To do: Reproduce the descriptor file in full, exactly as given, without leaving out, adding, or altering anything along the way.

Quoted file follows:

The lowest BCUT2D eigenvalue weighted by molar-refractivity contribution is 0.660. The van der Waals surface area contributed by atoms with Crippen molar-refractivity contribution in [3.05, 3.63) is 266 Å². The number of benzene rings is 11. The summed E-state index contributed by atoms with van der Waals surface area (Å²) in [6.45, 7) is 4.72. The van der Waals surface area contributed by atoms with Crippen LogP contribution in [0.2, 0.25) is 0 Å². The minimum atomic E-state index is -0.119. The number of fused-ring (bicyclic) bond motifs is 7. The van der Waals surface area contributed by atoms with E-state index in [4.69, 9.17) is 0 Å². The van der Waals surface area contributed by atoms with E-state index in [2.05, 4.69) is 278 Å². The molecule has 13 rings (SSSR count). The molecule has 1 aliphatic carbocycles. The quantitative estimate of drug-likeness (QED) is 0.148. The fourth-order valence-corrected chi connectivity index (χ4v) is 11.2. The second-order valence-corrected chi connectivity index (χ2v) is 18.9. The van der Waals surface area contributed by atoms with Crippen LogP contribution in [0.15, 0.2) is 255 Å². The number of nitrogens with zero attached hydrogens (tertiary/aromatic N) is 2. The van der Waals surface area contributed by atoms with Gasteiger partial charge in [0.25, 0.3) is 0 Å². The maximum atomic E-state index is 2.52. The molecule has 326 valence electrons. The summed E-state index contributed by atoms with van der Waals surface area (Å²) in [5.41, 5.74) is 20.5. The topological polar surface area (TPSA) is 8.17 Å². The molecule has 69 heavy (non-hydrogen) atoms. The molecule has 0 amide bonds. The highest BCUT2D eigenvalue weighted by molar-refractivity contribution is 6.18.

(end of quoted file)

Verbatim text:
The lowest BCUT2D eigenvalue weighted by molar-refractivity contribution is 0.660. The van der Waals surface area contributed by atoms with Crippen molar-refractivity contribution in [3.05, 3.63) is 266 Å². The number of benzene rings is 11. The summed E-state index contributed by atoms with van der Waals surface area (Å²) in [6.45, 7) is 4.72. The van der Waals surface area contributed by atoms with Crippen LogP contribution in [0.2, 0.25) is 0 Å². The minimum atomic E-state index is -0.119. The number of fused-ring (bicyclic) bond motifs is 7. The van der Waals surface area contributed by atoms with E-state index in [4.69, 9.17) is 0 Å². The van der Waals surface area contributed by atoms with E-state index in [2.05, 4.69) is 278 Å². The molecule has 13 rings (SSSR count). The molecule has 1 aliphatic carbocycles. The quantitative estimate of drug-likeness (QED) is 0.148. The fourth-order valence-corrected chi connectivity index (χ4v) is 11.2. The second-order valence-corrected chi connectivity index (χ2v) is 18.9. The van der Waals surface area contributed by atoms with Crippen LogP contribution in [0.15, 0.2) is 255 Å². The number of nitrogens with zero attached hydrogens (tertiary/aromatic N) is 2. The van der Waals surface area contributed by atoms with Gasteiger partial charge in [0.25, 0.3) is 0 Å². The maximum atomic E-state index is 2.52. The molecule has 326 valence electrons. The summed E-state index contributed by atoms with van der Waals surface area (Å²) in [5.41, 5.74) is 20.5. The topological polar surface area (TPSA) is 8.17 Å². The molecule has 69 heavy (non-hydrogen) atoms. The molecule has 0 amide bonds. The highest BCUT2D eigenvalue weighted by molar-refractivity contribution is 6.18.